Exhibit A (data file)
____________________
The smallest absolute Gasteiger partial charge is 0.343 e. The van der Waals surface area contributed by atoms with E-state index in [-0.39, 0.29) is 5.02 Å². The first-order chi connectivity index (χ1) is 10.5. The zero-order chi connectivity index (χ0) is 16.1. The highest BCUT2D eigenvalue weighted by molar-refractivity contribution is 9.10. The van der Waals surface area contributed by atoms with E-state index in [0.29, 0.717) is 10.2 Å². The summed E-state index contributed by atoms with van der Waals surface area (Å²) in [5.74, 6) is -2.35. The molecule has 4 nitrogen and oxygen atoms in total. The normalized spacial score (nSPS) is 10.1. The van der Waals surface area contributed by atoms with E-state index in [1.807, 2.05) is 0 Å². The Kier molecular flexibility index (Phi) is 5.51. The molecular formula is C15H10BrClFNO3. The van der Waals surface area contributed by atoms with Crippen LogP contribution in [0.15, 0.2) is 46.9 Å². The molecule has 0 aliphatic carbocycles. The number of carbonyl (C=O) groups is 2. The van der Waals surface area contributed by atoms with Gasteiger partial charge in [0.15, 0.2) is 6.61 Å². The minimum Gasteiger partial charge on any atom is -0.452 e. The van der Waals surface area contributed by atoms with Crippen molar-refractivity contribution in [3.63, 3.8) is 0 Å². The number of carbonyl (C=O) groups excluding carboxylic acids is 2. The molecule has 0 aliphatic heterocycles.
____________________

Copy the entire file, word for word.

The smallest absolute Gasteiger partial charge is 0.343 e. The van der Waals surface area contributed by atoms with E-state index in [-0.39, 0.29) is 5.02 Å². The first-order chi connectivity index (χ1) is 10.5. The zero-order chi connectivity index (χ0) is 16.1. The highest BCUT2D eigenvalue weighted by molar-refractivity contribution is 9.10. The van der Waals surface area contributed by atoms with E-state index in [0.29, 0.717) is 10.2 Å². The summed E-state index contributed by atoms with van der Waals surface area (Å²) in [5.74, 6) is -2.35. The molecule has 4 nitrogen and oxygen atoms in total. The normalized spacial score (nSPS) is 10.1. The van der Waals surface area contributed by atoms with E-state index in [1.807, 2.05) is 0 Å². The Kier molecular flexibility index (Phi) is 5.51. The molecular formula is C15H10BrClFNO3. The van der Waals surface area contributed by atoms with Crippen LogP contribution in [0.15, 0.2) is 46.9 Å². The molecule has 0 aliphatic carbocycles. The number of carbonyl (C=O) groups is 2. The van der Waals surface area contributed by atoms with Gasteiger partial charge in [0.15, 0.2) is 6.61 Å². The minimum Gasteiger partial charge on any atom is -0.452 e. The van der Waals surface area contributed by atoms with Crippen molar-refractivity contribution in [3.63, 3.8) is 0 Å². The number of carbonyl (C=O) groups excluding carboxylic acids is 2. The molecule has 0 aliphatic heterocycles.